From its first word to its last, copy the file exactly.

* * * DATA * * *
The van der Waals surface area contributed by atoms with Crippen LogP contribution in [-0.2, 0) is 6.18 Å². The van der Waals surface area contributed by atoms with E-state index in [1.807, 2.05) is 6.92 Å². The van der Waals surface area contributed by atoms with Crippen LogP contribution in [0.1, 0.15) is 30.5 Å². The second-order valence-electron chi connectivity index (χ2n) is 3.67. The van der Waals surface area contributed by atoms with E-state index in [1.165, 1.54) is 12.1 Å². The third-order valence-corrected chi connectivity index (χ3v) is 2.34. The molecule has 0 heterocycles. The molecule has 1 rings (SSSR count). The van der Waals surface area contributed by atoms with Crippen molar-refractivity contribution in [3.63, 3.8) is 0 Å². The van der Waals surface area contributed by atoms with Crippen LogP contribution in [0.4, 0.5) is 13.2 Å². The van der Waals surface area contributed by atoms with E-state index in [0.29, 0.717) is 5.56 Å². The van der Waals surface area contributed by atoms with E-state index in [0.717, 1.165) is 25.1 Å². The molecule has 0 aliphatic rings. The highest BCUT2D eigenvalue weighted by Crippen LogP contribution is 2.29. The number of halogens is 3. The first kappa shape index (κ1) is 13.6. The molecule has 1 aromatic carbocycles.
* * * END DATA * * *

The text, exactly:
The van der Waals surface area contributed by atoms with Crippen LogP contribution in [-0.2, 0) is 6.18 Å². The van der Waals surface area contributed by atoms with E-state index in [1.807, 2.05) is 6.92 Å². The van der Waals surface area contributed by atoms with Crippen LogP contribution in [0.1, 0.15) is 30.5 Å². The second-order valence-electron chi connectivity index (χ2n) is 3.67. The van der Waals surface area contributed by atoms with E-state index in [1.165, 1.54) is 12.1 Å². The third-order valence-corrected chi connectivity index (χ3v) is 2.34. The molecule has 0 heterocycles. The molecule has 1 rings (SSSR count). The van der Waals surface area contributed by atoms with Crippen molar-refractivity contribution in [3.63, 3.8) is 0 Å². The van der Waals surface area contributed by atoms with Crippen LogP contribution in [0.4, 0.5) is 13.2 Å². The van der Waals surface area contributed by atoms with E-state index in [0.29, 0.717) is 5.56 Å². The van der Waals surface area contributed by atoms with E-state index in [0.717, 1.165) is 25.1 Å². The molecule has 0 aliphatic rings. The highest BCUT2D eigenvalue weighted by Crippen LogP contribution is 2.29. The number of halogens is 3. The first kappa shape index (κ1) is 13.6. The molecule has 1 aromatic carbocycles.